This way, the region could begin to benefit from shorter and more efficient supply chains. Clever construction of infrastructure could bring additional value to entrepreneurs and companies by making them more globally competitive.

The pandemic has created many challenges for governments, but it has also opened up space for governments and stakeholders to make infrastructure projects better, faster, and smarter.

Libor Lochman, the executive director of the Community of European Railway and Infrastructure Companies (CER), an organisation that brings together railway projects, national associations, and infrastructure managers, sees automation as key to smarter and more environmentally friendly infrastructure.

“We need much higher efficiency, much lower consumption of fossil fuels, and much higher share of electric and green energy,” he says.

That way, the ambitious plans of the European Green Deal could be connected with the Covid-19 recovery efforts and the concept of green mobility. Otherwise, resources are wasted.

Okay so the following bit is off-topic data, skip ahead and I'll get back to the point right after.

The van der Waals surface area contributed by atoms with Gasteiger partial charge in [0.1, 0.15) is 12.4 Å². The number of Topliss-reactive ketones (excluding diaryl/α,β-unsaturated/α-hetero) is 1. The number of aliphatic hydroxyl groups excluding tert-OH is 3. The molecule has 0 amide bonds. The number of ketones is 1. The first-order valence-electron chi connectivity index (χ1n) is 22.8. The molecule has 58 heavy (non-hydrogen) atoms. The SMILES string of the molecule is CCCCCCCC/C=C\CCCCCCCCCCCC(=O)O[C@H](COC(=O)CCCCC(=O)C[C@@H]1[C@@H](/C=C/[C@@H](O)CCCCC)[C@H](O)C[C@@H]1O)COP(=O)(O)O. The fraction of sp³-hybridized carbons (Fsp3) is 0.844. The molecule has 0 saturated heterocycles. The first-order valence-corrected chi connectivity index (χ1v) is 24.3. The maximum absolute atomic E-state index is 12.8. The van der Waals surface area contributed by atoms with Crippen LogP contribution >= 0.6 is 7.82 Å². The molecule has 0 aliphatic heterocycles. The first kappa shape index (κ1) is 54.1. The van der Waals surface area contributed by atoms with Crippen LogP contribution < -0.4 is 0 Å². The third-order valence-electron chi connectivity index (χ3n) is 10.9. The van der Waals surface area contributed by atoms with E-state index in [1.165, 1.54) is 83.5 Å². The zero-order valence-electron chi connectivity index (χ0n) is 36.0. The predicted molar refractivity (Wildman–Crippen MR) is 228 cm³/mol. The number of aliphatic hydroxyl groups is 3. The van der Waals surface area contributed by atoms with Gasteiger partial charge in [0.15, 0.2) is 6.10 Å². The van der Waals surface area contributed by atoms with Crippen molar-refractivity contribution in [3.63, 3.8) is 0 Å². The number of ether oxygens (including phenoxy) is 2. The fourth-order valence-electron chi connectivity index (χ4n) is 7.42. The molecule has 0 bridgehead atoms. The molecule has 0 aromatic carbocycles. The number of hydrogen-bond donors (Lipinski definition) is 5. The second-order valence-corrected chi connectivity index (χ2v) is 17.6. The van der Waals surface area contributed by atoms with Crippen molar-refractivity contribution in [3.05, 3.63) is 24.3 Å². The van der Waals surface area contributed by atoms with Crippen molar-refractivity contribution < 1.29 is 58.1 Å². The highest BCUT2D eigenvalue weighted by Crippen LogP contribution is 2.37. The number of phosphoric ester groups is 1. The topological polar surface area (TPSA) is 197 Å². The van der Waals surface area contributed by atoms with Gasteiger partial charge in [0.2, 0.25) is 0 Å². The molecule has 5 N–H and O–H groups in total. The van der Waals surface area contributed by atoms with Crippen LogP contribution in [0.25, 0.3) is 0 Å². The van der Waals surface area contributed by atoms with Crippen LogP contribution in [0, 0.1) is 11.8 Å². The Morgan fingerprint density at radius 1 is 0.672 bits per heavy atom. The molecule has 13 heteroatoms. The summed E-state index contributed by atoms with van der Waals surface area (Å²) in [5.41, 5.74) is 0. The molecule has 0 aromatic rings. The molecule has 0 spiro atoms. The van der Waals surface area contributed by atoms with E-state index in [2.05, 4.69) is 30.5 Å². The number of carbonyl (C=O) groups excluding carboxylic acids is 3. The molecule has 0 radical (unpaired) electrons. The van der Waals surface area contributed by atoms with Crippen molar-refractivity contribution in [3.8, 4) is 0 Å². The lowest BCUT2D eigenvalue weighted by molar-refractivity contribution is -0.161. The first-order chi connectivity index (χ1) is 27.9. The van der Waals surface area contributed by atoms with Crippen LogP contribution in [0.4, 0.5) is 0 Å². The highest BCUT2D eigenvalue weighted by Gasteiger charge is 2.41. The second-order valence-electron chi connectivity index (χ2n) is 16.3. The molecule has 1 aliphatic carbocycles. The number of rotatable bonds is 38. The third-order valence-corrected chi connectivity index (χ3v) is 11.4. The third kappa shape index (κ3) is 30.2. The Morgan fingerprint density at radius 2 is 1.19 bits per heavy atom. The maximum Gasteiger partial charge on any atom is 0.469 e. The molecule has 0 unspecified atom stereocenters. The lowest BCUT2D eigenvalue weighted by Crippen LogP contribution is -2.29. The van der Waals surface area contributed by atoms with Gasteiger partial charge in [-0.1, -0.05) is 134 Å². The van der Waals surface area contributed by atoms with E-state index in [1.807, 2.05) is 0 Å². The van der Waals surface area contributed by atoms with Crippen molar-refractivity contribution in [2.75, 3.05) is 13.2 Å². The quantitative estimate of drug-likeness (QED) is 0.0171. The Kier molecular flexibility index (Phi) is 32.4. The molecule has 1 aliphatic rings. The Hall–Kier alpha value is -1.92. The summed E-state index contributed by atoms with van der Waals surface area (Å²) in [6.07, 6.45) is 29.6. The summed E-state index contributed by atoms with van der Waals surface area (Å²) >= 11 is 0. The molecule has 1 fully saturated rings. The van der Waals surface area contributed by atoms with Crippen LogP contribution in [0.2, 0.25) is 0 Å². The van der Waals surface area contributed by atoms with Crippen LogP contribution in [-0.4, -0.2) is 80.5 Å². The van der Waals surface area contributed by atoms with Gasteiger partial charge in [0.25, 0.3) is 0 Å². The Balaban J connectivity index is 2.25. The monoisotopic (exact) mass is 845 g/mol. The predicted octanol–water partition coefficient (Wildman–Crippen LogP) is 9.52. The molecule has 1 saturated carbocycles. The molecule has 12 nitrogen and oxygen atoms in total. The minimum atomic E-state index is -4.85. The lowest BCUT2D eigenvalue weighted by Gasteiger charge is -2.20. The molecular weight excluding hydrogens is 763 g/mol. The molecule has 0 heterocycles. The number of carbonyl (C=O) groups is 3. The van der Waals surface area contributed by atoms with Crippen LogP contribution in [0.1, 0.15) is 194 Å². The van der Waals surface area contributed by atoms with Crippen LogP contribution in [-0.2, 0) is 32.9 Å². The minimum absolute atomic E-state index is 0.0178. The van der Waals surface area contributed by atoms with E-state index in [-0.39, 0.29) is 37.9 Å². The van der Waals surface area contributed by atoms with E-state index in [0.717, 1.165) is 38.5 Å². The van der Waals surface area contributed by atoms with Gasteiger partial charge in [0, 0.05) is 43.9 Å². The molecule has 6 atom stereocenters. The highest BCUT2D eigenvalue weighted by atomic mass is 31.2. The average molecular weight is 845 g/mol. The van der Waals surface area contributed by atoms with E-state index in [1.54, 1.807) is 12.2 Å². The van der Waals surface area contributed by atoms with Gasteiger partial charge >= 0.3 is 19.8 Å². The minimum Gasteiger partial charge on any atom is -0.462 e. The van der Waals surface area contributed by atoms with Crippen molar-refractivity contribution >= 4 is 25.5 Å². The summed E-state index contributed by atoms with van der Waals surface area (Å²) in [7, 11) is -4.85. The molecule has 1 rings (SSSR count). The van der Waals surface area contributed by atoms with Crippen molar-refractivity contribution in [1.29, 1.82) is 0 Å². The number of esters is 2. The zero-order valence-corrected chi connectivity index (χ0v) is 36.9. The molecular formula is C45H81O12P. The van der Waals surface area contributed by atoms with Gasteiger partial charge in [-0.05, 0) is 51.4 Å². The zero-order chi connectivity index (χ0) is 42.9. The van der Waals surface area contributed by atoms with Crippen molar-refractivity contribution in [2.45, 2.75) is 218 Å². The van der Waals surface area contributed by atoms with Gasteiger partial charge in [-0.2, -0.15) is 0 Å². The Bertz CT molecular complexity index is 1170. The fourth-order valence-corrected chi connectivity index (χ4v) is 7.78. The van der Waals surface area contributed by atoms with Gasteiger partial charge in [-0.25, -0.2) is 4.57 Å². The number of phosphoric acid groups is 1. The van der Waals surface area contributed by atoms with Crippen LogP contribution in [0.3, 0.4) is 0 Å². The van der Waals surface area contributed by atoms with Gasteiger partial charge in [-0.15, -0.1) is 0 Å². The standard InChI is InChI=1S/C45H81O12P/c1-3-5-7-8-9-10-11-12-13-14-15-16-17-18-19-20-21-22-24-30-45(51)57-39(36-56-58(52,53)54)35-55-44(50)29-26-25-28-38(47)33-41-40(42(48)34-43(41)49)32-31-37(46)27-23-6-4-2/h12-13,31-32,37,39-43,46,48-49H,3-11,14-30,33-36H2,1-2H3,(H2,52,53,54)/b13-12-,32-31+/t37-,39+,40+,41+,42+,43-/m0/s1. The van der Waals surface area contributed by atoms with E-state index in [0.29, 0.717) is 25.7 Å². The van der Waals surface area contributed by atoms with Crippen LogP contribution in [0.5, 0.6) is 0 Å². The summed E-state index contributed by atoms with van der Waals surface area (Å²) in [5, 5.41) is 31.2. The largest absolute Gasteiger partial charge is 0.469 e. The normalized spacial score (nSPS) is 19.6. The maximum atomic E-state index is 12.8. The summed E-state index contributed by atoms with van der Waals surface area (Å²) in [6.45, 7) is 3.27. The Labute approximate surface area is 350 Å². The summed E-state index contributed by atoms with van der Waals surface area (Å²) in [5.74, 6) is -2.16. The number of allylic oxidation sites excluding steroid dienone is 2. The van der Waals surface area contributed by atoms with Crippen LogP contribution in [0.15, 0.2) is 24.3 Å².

“And that’s what we do today, we really waste the resources, so we need to provide more technology for automation,” Mr Lochman explains.

But as countries in emerging Europe try to take advantage of better infrastructure, shorter supply chains, and automation they would be wise not to fall into the trap of isolationism, according to Elena Poptodorova, deputy chair of the American University in Bulgaria (AUBG).

“One big risk we may be running is if there would be the temptation and necessity to localise manufacturing. If that were to happen, would countries disconnect themselves from the global supply chain? I think this is a big risk,” she warns.

Ms Poptodorova also warned of what she sees as a growing digital divide in emerging Europe between not only countries but also within them. Even though many countries in the region, such as Bulgaria and Romania, have very fast internet speeds this hasn’t necessarily translated into faster adoption rates of digitalisation. She further stressed that current society needs to navigate both physical and digital connectivity,